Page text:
Gilead is a book from the point of view of a character named John Ames who is old and dying. The whole story is him writing to his very young son about life. This series of posts is about the notes my own father made in a copy of the novel before his passing. For more background, feel free to read the past posts in this series:
Here’s a portion of the paragraph my dad put a bracket around on page 73. The boldfaced words are what he marked.
I have worried some about [my] last hours. This is another thing you know and I don’t–how this ends. That is to say, how my life will seem to you to have ended. That’s a matter of great concern to your mother, as it is to me, of course. But I have trouble remembering that I can’t trust my body not to fail me suddenly. I don’t feel bad most of the time. The pains are infrequent enough that I forget now and then.
How the end comes is of great concern to the narrator. More specifically, how his life will have seemed to the child (his son) to have ended. A young parent rarely worries about this. Of course, term life insurance is something young people purchase, but I think it’s more of a covering-your-bases-doing-the-right-thing action. Worrying how your end will seem to your children comes later in life, possibly when death is crouching on the stoop.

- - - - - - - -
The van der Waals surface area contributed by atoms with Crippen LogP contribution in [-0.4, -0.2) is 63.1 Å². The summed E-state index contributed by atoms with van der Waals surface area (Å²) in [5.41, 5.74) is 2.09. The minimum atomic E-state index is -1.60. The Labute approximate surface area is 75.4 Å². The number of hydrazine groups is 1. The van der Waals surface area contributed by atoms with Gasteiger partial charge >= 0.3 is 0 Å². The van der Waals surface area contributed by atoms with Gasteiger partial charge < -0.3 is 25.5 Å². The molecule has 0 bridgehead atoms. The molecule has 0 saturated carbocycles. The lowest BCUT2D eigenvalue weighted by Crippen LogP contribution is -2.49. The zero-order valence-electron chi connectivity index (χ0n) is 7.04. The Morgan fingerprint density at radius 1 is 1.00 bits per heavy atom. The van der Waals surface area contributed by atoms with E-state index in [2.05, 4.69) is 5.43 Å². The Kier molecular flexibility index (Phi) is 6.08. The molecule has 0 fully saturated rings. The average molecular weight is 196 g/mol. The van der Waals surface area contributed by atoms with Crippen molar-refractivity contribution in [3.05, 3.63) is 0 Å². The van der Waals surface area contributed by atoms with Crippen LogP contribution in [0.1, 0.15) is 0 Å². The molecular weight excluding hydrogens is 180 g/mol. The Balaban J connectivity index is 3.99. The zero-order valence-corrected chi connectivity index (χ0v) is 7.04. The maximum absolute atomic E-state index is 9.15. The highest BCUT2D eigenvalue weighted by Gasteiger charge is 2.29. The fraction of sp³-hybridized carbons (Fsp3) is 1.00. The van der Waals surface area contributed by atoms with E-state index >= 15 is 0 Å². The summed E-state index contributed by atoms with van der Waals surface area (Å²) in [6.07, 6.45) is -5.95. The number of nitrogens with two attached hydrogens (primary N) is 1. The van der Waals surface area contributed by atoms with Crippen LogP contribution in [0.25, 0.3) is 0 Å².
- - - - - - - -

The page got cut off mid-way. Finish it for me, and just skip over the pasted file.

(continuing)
The narrator then says he has trouble remembering he can’t trust his body not to fail him suddenly. As we get older, the Lord takes certain abilities away from us. It’s humbling and inevitable. I tore my ACL in 2005 and haven’t played a game of pick-up basketball since. I can only imagine what it’s like to have the head injury my dad suffered in 2008, which left him slower and somewhat older. He knew it, and I know he was humble enough to accept the decline in many aspects of his active life. What may have been difficult to handle was the pain.
The narrator writes, “The pains are infrequent enough that I forget now and then.” Hopefully my dad marked this because his pains were infrequent, too. A lot of times we give the elderly a hard time because of a lack of positivity in their dispositions. Then I wake up with a crick in my neck and I’m miserable all day. I’d be a horrible old person, which is obviously a shame.
The first lesson this passage teaches me is to enjoy this pain free time in my life. To cherish walks with my family, riding a bike, swimming, running, and–yes–even the gym. I read a saying the other day that went something like: “Run while you can.” It’s good advice.
The second lesson is that the way I live will affect how my children view my end. A full life that’s well lived and full of love makes the end endurable for loved ones. It’s difficult to choose how one will depart this earth. Living your life is what you have control over.
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